The Garden of Earthly Intimacies by Meeka WalshThe Garden of Earthly Intimacies by Meeka Walsh

The Garden of Earthly Intimacies

byMeeka Walsh


Pricing and Purchase Info

$15.26 online 
$16.95 list price save 9%
Earn 76 plum® points

Prices and offers may vary in store


Ships within 1-3 weeks

Ships free on orders over $25

Not available in stores


The lyrical and precise stories in The Garden of Earthly Intimacies achieve an intensity that touches on the rhapsodic. Few characters in recent Canadian fiction are as responsive to the sensual richness of the world as the women who inhabit these beautifully transparent stories. Whether they're stepping into a warm bath recently abandoned by an elusive, imaginary lover, or stepping onto the pure whiteness of an isolated Mexican beach, the women in Meeka Walsh's fictional garden carry themselves forward in a glistening exquisite dance.

These stories also tell, with uncanny accuracy, of the closeness between human and animal worlds. Leopard cousins, hieratic iguanas and a dog like a gazelle occupy the same active and emotional space as the humans encountered by the reader. In what has been described as break-through writing, Meeka Walsh writes in a celebratory way about her own body, and her narrators take from their womanly beings fierce and delicate imprints for lives lived with quiet but uncompromising passion.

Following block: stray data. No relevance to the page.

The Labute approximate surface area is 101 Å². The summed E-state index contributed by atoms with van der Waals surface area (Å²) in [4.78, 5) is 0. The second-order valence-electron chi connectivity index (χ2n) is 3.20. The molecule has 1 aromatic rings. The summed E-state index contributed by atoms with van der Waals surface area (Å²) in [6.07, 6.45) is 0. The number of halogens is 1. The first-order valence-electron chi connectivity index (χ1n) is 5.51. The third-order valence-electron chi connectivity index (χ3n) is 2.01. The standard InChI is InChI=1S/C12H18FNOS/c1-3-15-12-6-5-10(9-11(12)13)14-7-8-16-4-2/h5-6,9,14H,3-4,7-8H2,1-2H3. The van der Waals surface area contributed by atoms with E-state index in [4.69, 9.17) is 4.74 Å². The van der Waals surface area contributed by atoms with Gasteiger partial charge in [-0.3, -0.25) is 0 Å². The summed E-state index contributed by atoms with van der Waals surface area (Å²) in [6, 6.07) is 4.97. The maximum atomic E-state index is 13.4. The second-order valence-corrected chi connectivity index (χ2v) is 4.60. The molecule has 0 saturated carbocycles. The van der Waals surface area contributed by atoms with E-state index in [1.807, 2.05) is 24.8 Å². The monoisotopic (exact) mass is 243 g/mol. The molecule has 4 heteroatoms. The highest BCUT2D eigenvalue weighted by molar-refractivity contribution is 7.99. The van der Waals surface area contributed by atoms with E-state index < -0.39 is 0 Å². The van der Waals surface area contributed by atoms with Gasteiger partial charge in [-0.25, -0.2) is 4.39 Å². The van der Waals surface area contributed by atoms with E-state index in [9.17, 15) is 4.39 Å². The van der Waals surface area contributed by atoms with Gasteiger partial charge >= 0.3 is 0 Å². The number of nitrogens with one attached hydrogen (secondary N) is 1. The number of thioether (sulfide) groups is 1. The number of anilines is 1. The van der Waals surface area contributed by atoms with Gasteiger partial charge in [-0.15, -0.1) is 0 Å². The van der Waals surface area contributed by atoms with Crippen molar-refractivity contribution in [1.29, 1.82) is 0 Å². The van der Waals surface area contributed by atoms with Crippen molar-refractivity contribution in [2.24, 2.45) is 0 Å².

Meeka Walsh is a Winnipeg-based writer, critic and editor whose stories have appeared in Descant, The Malahat Review, Canadian Fiction Magazine and Prairie Fire. Since 1993 she has edited Border Crossings, an international arts magazine published in Winnipeg. She has received seven nominations for her writing at the Western and Nationa...
Title:The Garden of Earthly IntimaciesFormat:PaperbackDimensions:240 pages, 8.74 × 5.55 × 0.73 inPublisher:Porcupine's Quill

The following ISBNs are associated with this title:

ISBN - 10:0889841845

ISBN - 13:9780889841840

Look for similar items by category:


Editorial Reviews

`A central theme of the book is the belief that knowing and interpreting the world are private and nearly unsharable passions. What can be exchanged are words, stories, music. And beneath the language and visual beauty of the text is a yearning to tell smells. The olfactory sense, once so vital to our survival, is often evoked.'